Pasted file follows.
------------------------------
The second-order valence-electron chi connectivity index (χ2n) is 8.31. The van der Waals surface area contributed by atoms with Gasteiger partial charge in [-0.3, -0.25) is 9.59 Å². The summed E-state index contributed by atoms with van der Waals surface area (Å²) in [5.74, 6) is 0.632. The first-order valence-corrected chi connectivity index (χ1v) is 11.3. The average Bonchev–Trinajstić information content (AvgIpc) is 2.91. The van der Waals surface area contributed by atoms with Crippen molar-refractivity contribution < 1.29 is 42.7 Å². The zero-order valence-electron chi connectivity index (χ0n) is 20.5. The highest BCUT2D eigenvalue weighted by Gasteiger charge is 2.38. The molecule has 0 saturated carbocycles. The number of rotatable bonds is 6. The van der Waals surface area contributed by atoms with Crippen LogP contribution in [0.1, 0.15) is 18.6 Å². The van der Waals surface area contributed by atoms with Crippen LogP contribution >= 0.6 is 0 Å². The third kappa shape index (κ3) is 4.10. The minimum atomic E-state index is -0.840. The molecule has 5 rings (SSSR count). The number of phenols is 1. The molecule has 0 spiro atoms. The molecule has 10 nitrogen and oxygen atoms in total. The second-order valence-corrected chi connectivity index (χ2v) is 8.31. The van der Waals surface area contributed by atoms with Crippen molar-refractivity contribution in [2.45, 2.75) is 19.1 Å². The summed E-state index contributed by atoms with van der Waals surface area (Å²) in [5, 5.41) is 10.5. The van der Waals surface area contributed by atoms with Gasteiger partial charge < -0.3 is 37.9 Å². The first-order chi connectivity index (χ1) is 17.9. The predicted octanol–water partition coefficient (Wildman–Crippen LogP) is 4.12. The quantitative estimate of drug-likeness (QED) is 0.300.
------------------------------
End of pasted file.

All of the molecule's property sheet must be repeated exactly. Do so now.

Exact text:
The second-order valence-electron chi connectivity index (χ2n) is 8.31. The van der Waals surface area contributed by atoms with Gasteiger partial charge in [-0.3, -0.25) is 9.59 Å². The summed E-state index contributed by atoms with van der Waals surface area (Å²) in [5.74, 6) is 0.632. The first-order valence-corrected chi connectivity index (χ1v) is 11.3. The average Bonchev–Trinajstić information content (AvgIpc) is 2.91. The van der Waals surface area contributed by atoms with Crippen molar-refractivity contribution < 1.29 is 42.7 Å². The zero-order valence-electron chi connectivity index (χ0n) is 20.5. The highest BCUT2D eigenvalue weighted by Gasteiger charge is 2.38. The molecule has 0 saturated carbocycles. The number of rotatable bonds is 6. The van der Waals surface area contributed by atoms with Crippen LogP contribution in [0.1, 0.15) is 18.6 Å². The van der Waals surface area contributed by atoms with Crippen LogP contribution >= 0.6 is 0 Å². The third kappa shape index (κ3) is 4.10. The minimum atomic E-state index is -0.840. The molecule has 5 rings (SSSR count). The number of phenols is 1. The molecule has 0 spiro atoms. The molecule has 10 nitrogen and oxygen atoms in total. The second-order valence-corrected chi connectivity index (χ2v) is 8.31. The van der Waals surface area contributed by atoms with Crippen molar-refractivity contribution in [2.45, 2.75) is 19.1 Å². The summed E-state index contributed by atoms with van der Waals surface area (Å²) in [5, 5.41) is 10.5. The van der Waals surface area contributed by atoms with Gasteiger partial charge < -0.3 is 37.9 Å². The first-order chi connectivity index (χ1) is 17.9. The predicted octanol–water partition coefficient (Wildman–Crippen LogP) is 4.12. The quantitative estimate of drug-likeness (QED) is 0.300.